"How could you live with yourself if you were missing out on your children" is unbelievably harsh and insensitive. How may parents are in the armed forces? etc.

Lorelei2 Wed 08-Mar-17 21:53:40

Yes I totally agree scottishdiem "How could you live with yourself if you were missing out on your children" is unbelievably harsh but he's not in the armed forces, we just want a bit extra cash and the fact is he could take a normal job right now (he has been offered the normal equivalent of his current agency job) and stay at home. Yes, it would be a significant paycut and we would have to wait til we could afford certain things but I guess his viewpoint is slightly different than mine, I believe time spent with each other and doing things together is more important than being able to afford some things. Yes, some things may be necessary to buy but we will have a roof over our heads and I am bringing in a fulltime wage. A lot of people survive on much less and I kind of think he's more into spending than I am.

dietstartsmonday Wed 08-Mar-17 21:56:37

Could he work away for a set period to help finances then settle close to home. It means you have an end in sight to doing it alone in the week but could boost your money for a bit too

Strictly1 Wed 08-Mar-17 21:59:14

I work away during the week and manage to live with myself! I'm not in the armed forces either. What it does do is make the time with my child at the weekend quality time. You seem more concerned that they are a handful and you're doing it on your own which is a valid point but don't throw emotional blackmail in there!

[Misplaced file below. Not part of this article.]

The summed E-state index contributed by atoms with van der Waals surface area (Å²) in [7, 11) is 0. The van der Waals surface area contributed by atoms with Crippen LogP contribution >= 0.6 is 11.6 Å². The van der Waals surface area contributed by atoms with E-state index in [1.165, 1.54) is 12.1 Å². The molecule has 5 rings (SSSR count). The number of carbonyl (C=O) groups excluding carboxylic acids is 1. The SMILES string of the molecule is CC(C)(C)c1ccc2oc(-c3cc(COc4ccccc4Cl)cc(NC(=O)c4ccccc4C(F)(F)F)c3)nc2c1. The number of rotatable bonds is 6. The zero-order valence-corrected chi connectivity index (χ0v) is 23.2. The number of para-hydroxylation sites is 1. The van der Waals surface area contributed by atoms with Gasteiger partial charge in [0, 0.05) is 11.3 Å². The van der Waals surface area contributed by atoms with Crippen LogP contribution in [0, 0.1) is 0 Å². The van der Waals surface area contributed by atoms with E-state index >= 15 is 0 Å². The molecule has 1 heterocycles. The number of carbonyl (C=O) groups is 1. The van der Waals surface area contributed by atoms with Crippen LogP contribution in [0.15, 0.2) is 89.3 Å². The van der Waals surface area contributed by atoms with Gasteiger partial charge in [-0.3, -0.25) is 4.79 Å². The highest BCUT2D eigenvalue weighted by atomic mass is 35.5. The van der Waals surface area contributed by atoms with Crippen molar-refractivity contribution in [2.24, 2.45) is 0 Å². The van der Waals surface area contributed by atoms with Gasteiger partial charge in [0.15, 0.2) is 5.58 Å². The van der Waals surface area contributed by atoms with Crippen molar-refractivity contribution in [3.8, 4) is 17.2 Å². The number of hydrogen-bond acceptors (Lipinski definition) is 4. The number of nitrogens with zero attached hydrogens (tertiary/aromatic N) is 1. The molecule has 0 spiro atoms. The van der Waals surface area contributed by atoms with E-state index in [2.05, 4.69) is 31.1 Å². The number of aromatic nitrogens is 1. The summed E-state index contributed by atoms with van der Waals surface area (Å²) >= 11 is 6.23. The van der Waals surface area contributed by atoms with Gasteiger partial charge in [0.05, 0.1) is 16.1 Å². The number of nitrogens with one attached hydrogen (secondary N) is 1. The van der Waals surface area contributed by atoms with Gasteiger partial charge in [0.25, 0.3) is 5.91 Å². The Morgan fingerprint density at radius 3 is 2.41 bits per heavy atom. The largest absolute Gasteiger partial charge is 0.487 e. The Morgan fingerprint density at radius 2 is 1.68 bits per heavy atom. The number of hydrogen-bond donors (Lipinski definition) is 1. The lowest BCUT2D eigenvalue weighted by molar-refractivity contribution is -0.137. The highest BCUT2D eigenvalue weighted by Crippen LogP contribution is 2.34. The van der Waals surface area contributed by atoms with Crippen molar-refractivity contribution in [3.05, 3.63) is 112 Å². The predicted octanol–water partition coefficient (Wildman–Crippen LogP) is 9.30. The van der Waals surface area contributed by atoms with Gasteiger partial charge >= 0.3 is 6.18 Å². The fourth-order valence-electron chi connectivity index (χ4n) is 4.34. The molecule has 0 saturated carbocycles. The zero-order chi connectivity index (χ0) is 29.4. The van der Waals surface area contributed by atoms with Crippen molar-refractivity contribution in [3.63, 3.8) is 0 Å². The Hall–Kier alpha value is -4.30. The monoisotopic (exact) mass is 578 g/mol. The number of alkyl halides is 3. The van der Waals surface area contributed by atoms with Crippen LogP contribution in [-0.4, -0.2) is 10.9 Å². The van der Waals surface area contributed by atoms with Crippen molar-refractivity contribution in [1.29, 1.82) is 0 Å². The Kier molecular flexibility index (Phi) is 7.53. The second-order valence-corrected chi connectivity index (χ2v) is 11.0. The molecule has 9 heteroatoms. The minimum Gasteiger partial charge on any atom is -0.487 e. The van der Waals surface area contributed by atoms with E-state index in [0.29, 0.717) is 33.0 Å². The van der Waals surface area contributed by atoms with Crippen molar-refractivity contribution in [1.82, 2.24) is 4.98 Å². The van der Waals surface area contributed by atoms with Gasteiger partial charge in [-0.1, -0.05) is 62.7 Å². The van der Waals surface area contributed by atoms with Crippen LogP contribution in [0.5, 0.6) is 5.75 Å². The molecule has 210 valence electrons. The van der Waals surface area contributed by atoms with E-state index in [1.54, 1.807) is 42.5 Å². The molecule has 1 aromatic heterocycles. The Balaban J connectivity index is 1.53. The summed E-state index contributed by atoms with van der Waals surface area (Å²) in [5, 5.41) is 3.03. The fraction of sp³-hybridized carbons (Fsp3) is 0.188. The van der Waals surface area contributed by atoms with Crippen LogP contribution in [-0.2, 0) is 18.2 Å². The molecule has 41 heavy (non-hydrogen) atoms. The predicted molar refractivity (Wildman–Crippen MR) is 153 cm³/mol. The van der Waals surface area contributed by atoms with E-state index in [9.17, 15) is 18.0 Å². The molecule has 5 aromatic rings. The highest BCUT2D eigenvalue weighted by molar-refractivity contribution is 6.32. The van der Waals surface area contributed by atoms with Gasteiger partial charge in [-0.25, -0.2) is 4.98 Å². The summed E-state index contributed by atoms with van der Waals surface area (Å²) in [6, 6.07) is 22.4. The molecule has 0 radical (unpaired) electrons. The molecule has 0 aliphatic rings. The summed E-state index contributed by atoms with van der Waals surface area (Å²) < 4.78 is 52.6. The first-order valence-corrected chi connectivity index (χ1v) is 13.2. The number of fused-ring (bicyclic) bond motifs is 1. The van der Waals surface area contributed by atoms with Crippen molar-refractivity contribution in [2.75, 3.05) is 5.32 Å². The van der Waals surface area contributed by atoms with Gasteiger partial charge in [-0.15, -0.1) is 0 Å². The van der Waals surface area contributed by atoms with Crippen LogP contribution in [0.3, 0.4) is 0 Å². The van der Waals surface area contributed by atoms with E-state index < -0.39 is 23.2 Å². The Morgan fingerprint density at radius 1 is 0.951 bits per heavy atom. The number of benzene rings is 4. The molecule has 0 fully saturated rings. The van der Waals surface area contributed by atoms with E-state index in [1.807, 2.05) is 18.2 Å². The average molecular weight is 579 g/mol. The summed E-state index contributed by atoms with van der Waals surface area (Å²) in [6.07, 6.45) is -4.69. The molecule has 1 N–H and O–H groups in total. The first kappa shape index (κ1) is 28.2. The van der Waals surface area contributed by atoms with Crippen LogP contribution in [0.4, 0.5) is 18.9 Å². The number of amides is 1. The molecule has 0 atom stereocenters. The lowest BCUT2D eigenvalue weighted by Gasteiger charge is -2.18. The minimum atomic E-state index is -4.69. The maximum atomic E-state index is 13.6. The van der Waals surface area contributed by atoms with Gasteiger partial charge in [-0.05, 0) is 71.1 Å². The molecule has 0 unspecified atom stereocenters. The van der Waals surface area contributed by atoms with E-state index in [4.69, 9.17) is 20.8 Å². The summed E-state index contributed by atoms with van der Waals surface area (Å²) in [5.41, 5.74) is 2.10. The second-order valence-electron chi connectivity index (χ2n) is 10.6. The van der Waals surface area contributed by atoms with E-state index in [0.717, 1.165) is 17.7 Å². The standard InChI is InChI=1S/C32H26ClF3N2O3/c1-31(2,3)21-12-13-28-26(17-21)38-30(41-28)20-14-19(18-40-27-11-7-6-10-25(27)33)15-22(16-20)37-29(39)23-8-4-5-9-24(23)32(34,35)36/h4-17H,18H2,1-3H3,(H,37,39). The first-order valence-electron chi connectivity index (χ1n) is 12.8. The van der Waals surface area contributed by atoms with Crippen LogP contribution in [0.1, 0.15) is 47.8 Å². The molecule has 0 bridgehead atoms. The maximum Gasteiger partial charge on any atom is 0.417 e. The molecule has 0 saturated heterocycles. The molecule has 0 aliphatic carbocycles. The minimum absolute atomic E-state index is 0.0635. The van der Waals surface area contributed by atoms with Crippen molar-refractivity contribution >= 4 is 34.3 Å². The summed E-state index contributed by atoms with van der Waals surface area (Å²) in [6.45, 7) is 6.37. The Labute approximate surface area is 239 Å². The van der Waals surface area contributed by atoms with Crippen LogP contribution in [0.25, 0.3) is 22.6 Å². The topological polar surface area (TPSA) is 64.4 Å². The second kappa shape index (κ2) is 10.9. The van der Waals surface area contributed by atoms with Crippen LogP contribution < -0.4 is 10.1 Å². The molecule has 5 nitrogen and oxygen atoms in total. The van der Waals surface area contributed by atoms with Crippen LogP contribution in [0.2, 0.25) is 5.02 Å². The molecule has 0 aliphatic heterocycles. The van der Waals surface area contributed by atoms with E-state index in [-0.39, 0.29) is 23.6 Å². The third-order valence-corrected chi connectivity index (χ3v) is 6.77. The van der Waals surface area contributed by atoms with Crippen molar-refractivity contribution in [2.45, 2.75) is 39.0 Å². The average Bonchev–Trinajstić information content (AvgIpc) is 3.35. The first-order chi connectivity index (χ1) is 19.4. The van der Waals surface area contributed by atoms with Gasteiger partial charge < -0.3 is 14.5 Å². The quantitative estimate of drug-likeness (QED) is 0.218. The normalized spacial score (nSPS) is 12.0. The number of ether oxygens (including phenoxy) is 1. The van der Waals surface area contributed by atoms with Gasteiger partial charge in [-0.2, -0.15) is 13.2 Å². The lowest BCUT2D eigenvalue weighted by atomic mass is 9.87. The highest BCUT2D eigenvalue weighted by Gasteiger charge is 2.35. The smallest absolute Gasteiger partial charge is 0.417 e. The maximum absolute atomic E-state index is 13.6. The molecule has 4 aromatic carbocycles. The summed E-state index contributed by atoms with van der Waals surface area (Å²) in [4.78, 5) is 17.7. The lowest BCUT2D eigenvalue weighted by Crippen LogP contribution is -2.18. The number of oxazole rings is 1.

SanityAssassin Wed 08-Mar-17 21:59:43

Did it for 2/3 years - it destroyed our marriage -

Lorelei2 Wed 08-Mar-17 22:05:15

Yes dietstartsmonday it will only be for a short term so will have an end in sight. I think I am being unreasonable in retrospect because he thinks a lot about what we'll need in our lives and is willing to sacrifice his time with the kids to make these things happen. I think it's the worst side in me showing that I think he'll enjoy being away, having some time to himself and I'll be the one running ragged doing my job and doing the school run, make dinners, and bedtimes, not to mention homework, washing and keeping the house ticking by. I think it's just that my days will be a lot fuller and I'll be knackered whereas he'll be able to relax in his accomodation, play his computer games (which he gets immersed in) and not even realise the time passing and what's going on at home.